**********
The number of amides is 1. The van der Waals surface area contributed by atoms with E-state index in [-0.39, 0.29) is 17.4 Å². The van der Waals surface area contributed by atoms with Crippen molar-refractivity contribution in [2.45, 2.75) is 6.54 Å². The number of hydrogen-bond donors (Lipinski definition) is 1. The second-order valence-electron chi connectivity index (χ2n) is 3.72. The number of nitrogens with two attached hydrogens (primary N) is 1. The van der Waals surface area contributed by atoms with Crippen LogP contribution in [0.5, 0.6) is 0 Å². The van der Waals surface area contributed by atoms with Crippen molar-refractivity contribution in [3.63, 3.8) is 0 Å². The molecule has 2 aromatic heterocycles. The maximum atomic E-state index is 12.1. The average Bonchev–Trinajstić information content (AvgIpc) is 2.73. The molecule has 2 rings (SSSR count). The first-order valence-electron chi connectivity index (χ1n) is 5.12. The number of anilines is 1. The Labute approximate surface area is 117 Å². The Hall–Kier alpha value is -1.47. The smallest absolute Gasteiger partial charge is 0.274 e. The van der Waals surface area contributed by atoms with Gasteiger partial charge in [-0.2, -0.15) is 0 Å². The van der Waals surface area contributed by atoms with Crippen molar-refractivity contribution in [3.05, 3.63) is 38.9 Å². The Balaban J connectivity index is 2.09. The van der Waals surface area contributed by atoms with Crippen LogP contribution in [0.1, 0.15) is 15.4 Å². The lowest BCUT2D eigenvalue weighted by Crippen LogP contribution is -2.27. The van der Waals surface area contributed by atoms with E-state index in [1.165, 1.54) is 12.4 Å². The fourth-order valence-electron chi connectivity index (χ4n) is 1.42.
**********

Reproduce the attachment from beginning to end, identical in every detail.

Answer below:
The number of amides is 1. The van der Waals surface area contributed by atoms with E-state index in [-0.39, 0.29) is 17.4 Å². The van der Waals surface area contributed by atoms with Crippen molar-refractivity contribution in [2.45, 2.75) is 6.54 Å². The number of hydrogen-bond donors (Lipinski definition) is 1. The second-order valence-electron chi connectivity index (χ2n) is 3.72. The number of nitrogens with two attached hydrogens (primary N) is 1. The van der Waals surface area contributed by atoms with Crippen LogP contribution in [0.5, 0.6) is 0 Å². The van der Waals surface area contributed by atoms with Crippen molar-refractivity contribution in [3.63, 3.8) is 0 Å². The molecule has 2 aromatic heterocycles. The maximum atomic E-state index is 12.1. The average Bonchev–Trinajstić information content (AvgIpc) is 2.73. The molecule has 2 rings (SSSR count). The first-order valence-electron chi connectivity index (χ1n) is 5.12. The number of anilines is 1. The Labute approximate surface area is 117 Å². The Hall–Kier alpha value is -1.47. The smallest absolute Gasteiger partial charge is 0.274 e. The van der Waals surface area contributed by atoms with Gasteiger partial charge in [-0.2, -0.15) is 0 Å². The van der Waals surface area contributed by atoms with Crippen molar-refractivity contribution in [3.05, 3.63) is 38.9 Å². The Balaban J connectivity index is 2.09. The van der Waals surface area contributed by atoms with Crippen LogP contribution in [0.1, 0.15) is 15.4 Å². The lowest BCUT2D eigenvalue weighted by Crippen LogP contribution is -2.27. The van der Waals surface area contributed by atoms with E-state index in [1.165, 1.54) is 12.4 Å². The fourth-order valence-electron chi connectivity index (χ4n) is 1.42.